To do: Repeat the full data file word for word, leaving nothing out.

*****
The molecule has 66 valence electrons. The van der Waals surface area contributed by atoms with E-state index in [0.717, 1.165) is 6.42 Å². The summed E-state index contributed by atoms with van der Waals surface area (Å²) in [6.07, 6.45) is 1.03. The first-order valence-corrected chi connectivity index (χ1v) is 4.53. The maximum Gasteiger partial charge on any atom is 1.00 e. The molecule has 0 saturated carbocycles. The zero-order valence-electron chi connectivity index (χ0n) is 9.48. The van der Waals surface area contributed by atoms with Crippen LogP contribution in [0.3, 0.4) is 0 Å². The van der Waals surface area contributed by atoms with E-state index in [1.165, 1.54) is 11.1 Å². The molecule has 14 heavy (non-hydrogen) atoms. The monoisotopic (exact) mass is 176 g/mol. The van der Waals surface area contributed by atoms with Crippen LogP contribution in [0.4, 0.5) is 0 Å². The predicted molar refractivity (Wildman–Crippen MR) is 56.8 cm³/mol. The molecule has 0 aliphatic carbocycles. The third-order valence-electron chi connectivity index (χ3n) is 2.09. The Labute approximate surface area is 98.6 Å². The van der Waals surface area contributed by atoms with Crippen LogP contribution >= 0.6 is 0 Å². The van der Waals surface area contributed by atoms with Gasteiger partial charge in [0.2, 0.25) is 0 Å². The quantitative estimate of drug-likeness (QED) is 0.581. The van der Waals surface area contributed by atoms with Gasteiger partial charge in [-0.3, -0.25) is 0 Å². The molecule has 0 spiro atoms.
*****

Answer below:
The molecule has 66 valence electrons. The van der Waals surface area contributed by atoms with E-state index in [0.717, 1.165) is 6.42 Å². The summed E-state index contributed by atoms with van der Waals surface area (Å²) in [6.07, 6.45) is 1.03. The first-order valence-corrected chi connectivity index (χ1v) is 4.53. The maximum Gasteiger partial charge on any atom is 1.00 e. The molecule has 0 saturated carbocycles. The zero-order valence-electron chi connectivity index (χ0n) is 9.48. The van der Waals surface area contributed by atoms with Crippen LogP contribution in [0.3, 0.4) is 0 Å². The van der Waals surface area contributed by atoms with E-state index in [1.165, 1.54) is 11.1 Å². The molecule has 14 heavy (non-hydrogen) atoms. The monoisotopic (exact) mass is 176 g/mol. The van der Waals surface area contributed by atoms with Crippen LogP contribution in [0.4, 0.5) is 0 Å². The predicted molar refractivity (Wildman–Crippen MR) is 56.8 cm³/mol. The molecule has 0 aliphatic carbocycles. The third-order valence-electron chi connectivity index (χ3n) is 2.09. The Labute approximate surface area is 98.6 Å². The van der Waals surface area contributed by atoms with Crippen LogP contribution >= 0.6 is 0 Å². The van der Waals surface area contributed by atoms with Gasteiger partial charge in [0.2, 0.25) is 0 Å². The quantitative estimate of drug-likeness (QED) is 0.581. The van der Waals surface area contributed by atoms with Gasteiger partial charge in [-0.3, -0.25) is 0 Å². The molecule has 0 spiro atoms.